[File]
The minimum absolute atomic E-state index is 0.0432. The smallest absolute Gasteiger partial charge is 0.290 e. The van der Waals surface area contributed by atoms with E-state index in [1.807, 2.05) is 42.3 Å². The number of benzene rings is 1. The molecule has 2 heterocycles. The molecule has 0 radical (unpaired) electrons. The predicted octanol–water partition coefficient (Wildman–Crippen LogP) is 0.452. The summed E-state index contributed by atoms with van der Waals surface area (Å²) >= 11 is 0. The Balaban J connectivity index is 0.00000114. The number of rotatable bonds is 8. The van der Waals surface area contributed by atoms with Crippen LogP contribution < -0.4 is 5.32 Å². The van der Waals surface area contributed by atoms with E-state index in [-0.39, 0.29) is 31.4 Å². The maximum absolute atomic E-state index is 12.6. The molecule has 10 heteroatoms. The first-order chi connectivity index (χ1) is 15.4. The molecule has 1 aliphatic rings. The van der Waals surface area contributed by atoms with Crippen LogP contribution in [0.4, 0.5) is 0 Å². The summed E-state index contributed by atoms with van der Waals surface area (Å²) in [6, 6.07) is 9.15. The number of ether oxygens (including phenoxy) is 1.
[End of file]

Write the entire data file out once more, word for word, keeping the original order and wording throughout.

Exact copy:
The minimum absolute atomic E-state index is 0.0432. The smallest absolute Gasteiger partial charge is 0.290 e. The van der Waals surface area contributed by atoms with E-state index in [1.807, 2.05) is 42.3 Å². The number of benzene rings is 1. The molecule has 2 heterocycles. The molecule has 0 radical (unpaired) electrons. The predicted octanol–water partition coefficient (Wildman–Crippen LogP) is 0.452. The summed E-state index contributed by atoms with van der Waals surface area (Å²) >= 11 is 0. The Balaban J connectivity index is 0.00000114. The number of rotatable bonds is 8. The van der Waals surface area contributed by atoms with Crippen LogP contribution < -0.4 is 5.32 Å². The van der Waals surface area contributed by atoms with E-state index in [-0.39, 0.29) is 31.4 Å². The maximum absolute atomic E-state index is 12.6. The molecule has 10 heteroatoms. The first-order chi connectivity index (χ1) is 15.4. The molecule has 1 aliphatic rings. The van der Waals surface area contributed by atoms with Crippen LogP contribution in [0.4, 0.5) is 0 Å². The summed E-state index contributed by atoms with van der Waals surface area (Å²) in [6, 6.07) is 9.15. The number of ether oxygens (including phenoxy) is 1.